On February 16, 2021, a criminal court in Iraqi Kurdistan sentenced journalist Guhdar Zebari to six years imprisonment on charges of destabilizing the security and stability of Iraq’s Kurdistan region. Zebari, who was arrested by Kurdish security forces in October 2020, is serving a reduced sentence at the Asayish general directorate in Erbil. He is due to be released in February 2023.
Zebari reports and edits for the news website Wllat Media in Akre, a northern Kurdish city. At the time of his arrest, he was preparing to launch a Kurmanji-dialect edition of Wllat News, according to the paper’s editor-in-chief, Wrya Hussein.
On October 22, 2020, Kurdish security forces in 13 vehicles raided Zebari’s house and arrested him, according to Hussein, Ayhan Saeed, the Dohuk representative of the Metro Center for Journalists’ Rights and Advocacy, a local press freedom group that also reported on the incident on its website, and news reports. Initially, no charges were disclosed in his case.
In an interview with CPJ in May 2020, Zebari said he reported on a range of topics, including the alleged murders of people killed over freedom of expression or political activism in the Badinan region, Turkish airstrikes, corruption, embezzlement, and daily life for Kurds during the COVID-19 pandemic. Zebari previously worked for the opposition-affiliated broadcaster NRT, which Kurdish authorities have repeatedly harassed by raiding its offices and arresting its journalists.
In the weeks leading up to the arrest Zebari had been “living in fear” and hiding because he had received threatening messages, Hussein told CPJ, but did not provide details about those messages. He believed Zebari had been targeted over his journalism, saying that, although he was unable to point to any specific articles prompting the arrest, the journalist was consumed with launching the Kurmanji-edition of Wllat and Wllat’s Kurmanji Facebook account.
Guhdar Zebari stood trial on February 15 and 16, 2021, and after pleading not guilty was convicted of being part of a group that gathered information about Iraqi Kurdistan and relayed it to foreign parties. He was sentenced to six years in jail, according to Zebari’s lawyer, Mohammed Abdullah, and Rahman Gharib, general coordinator of the local press freedom group Metro Center for Journalists’ Rights and Advocacy, who spoke to CPJ via messaging app, and court documents that CPJ reviewed.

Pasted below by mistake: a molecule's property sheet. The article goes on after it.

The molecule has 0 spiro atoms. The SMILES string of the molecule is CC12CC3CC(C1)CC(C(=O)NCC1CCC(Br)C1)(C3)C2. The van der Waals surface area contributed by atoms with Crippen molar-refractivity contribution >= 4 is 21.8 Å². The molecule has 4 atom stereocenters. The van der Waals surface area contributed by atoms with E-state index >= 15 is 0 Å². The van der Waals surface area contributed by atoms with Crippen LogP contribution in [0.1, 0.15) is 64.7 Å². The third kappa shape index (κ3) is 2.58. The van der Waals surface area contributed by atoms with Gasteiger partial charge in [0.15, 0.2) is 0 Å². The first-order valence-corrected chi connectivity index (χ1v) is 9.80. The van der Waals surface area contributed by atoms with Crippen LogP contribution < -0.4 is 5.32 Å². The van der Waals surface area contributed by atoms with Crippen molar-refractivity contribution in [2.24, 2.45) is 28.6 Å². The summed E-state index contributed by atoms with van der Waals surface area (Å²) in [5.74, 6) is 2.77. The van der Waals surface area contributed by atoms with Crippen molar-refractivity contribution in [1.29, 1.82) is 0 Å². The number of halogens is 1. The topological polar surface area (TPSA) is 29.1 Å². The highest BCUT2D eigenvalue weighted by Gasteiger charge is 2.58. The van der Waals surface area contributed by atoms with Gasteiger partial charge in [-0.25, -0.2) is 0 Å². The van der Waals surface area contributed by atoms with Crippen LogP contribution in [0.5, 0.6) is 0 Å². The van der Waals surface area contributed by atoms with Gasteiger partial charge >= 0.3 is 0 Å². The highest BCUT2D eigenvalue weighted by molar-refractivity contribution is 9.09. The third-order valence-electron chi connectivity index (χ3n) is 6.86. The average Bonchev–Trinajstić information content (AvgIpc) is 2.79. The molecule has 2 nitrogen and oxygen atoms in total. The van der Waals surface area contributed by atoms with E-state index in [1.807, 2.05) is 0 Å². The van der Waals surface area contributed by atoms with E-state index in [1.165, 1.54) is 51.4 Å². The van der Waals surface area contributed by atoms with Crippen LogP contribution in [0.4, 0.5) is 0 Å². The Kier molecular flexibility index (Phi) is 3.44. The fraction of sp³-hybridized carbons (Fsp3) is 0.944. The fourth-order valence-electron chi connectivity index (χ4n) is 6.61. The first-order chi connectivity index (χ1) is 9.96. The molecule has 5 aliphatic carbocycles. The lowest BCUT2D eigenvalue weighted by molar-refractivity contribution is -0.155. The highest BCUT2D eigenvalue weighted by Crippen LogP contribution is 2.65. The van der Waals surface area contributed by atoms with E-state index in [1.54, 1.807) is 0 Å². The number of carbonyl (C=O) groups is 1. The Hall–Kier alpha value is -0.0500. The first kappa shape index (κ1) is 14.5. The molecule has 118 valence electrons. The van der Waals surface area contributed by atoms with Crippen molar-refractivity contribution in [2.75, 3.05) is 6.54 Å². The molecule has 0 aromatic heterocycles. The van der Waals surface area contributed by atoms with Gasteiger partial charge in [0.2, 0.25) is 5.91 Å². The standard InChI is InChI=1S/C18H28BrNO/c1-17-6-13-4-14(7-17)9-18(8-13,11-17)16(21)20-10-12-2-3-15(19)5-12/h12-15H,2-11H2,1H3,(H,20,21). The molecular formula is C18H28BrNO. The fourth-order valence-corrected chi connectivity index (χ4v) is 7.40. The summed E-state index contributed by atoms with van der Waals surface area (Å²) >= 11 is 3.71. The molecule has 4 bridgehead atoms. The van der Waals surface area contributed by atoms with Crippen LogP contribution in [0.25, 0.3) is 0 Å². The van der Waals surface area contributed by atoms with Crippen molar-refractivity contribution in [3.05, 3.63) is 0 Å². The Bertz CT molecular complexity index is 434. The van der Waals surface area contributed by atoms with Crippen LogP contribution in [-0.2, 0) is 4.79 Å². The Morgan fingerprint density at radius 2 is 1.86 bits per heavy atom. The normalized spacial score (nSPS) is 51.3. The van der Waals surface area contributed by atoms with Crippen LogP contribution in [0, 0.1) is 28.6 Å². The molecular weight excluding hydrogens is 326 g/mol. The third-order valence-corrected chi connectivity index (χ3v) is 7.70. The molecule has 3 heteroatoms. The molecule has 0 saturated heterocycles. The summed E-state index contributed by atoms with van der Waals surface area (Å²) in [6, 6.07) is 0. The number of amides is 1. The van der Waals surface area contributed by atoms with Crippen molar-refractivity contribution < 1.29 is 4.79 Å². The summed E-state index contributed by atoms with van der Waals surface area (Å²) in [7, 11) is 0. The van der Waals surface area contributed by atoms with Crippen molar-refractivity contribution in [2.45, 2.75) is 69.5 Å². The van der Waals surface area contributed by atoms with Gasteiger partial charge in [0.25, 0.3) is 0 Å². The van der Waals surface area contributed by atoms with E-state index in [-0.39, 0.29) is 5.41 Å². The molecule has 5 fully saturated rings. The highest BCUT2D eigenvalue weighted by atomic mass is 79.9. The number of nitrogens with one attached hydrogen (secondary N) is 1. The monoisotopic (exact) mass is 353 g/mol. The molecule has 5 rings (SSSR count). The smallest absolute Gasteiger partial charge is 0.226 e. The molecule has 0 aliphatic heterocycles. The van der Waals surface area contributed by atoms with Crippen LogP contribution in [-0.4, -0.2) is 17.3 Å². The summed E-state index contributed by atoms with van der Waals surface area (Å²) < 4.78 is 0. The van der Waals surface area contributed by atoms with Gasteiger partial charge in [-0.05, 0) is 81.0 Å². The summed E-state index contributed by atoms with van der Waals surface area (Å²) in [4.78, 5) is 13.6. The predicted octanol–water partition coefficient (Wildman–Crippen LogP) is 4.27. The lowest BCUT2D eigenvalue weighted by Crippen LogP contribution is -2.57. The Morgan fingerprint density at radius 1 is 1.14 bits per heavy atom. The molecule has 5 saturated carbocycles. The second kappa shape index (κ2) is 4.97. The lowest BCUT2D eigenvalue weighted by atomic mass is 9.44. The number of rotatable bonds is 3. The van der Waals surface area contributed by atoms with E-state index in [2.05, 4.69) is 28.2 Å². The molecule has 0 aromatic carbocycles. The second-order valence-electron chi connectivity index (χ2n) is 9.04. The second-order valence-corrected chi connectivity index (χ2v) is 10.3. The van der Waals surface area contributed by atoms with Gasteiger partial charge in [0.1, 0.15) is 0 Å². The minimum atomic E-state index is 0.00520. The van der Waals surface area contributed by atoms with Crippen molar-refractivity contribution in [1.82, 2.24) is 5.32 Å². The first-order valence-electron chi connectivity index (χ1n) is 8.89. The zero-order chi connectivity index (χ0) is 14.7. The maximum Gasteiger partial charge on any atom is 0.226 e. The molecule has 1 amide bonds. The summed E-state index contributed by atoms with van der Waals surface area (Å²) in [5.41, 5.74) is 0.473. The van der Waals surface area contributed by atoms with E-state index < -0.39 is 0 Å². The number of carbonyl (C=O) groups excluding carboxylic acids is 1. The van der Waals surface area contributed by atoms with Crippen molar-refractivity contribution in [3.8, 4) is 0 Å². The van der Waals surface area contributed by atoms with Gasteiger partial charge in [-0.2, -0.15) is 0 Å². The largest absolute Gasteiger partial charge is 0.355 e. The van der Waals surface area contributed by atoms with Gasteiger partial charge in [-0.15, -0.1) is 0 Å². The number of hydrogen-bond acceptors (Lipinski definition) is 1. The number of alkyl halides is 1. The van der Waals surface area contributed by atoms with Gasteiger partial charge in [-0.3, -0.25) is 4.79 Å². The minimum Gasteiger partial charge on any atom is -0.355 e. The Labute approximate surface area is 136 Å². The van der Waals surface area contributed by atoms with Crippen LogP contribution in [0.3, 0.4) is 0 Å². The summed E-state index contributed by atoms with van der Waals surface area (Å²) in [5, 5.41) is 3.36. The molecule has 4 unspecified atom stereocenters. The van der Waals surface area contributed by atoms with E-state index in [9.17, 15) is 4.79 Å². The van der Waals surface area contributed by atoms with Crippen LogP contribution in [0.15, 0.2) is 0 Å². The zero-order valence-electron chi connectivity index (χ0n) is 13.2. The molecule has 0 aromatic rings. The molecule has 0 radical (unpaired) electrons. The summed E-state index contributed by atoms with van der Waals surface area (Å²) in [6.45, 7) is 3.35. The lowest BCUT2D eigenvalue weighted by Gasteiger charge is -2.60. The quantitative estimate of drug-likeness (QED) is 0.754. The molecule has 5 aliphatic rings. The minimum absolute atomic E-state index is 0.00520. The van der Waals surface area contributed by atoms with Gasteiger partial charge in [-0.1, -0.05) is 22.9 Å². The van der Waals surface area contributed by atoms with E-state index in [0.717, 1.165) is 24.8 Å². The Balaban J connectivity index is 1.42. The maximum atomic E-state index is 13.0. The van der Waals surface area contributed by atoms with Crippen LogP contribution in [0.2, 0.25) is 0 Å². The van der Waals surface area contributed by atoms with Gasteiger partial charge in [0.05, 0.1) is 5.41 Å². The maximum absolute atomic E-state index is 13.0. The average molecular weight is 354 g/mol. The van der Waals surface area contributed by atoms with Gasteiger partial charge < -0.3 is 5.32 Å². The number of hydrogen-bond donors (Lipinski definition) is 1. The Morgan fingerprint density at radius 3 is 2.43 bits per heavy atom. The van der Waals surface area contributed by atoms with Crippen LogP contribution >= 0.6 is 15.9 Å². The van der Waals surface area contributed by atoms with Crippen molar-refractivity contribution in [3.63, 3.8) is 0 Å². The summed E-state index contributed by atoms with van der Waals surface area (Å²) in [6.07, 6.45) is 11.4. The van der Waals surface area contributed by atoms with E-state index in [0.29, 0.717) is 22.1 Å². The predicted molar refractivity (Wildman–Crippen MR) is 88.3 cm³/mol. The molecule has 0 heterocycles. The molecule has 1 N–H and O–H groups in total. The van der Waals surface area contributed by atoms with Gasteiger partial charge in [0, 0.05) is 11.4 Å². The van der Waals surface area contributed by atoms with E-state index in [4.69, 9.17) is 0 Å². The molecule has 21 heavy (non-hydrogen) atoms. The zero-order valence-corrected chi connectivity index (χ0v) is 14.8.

According to several sources who witnessed the trial and spoke to CPJ, prosecutors produced flimsy and circumstantial evidence to substantiate the allegations against Zebari and his co-defendant, journalist Sherwan Amin Sherwani.
On February 17, 2021, Dindar Zebari, the Kurdistan region government (KRG)’s Coordinator for International Advocacy, issued a statement saying that the conviction was not was related to the defendants’ journalistic work.
In a statement issued by relatives of the defendants, which CPJ reviewed, the journalists’ families said they believe the verdict was the result of political meddling with the judiciary. They were indirectly referring to remarks Prime Minister Masrour Barzani made six days ahead of the trial accusing the journalists and activists arrested in Duhok and Erbil governorates of being spies.
The lawyers appealed the verdict, but on April 28, 2021, and June 27, 2021, respectively, the Erbil Court of Cassation and the Kurdistan Region’s Court of Appeals upheld the sentence against Zebari, according to news reports and the court decision, which CPJ reviewed.
Dindar Zebari said that Zebari is being held at the Asayish general directorate in Erbil because he has two pending lawsuits at the Erbil criminal court. “Once the trials are carried out for these two cases, he will be transferred to a reformatory facility,” Zebari added in a 2021 interview. According to Saeed, the lawsuits, both filed by Kurdistan Regional Security Council, accuse him of damaging the security, stability, and sovereignty of Iraqi Kurdistan and of illegally possessing a weapon because he had his grandfather’s shotgun at home; the journalist has not faced official charges on the basis of these accusations.
On February 23, 2022, Zebari’s sentence was reduced by 60 percent, following a presidential decree, according to media reports and his lawyer, Bashdar Hassan, who spoke to CPJ via messaging app. Zebari is due to be released on February 22, 2023, according to Hassan and Saeed, who spoke to CPJ via phone.
Saeed told CPJ that on July 19, 2022, Zebari and other imprisoned journalists and activists went on hunger strike, an event also reported by local news outlet Esta. Saeed said the journalists were striking to attain conditional release, but that “their strike lasted for 40 days, without any response.”
CPJ messaged and called Erbil Asayish spokesperson Ashti Majeed and emailed Dindar Zebari in September 2022 for information about Zebari’s case but did not receive any responses.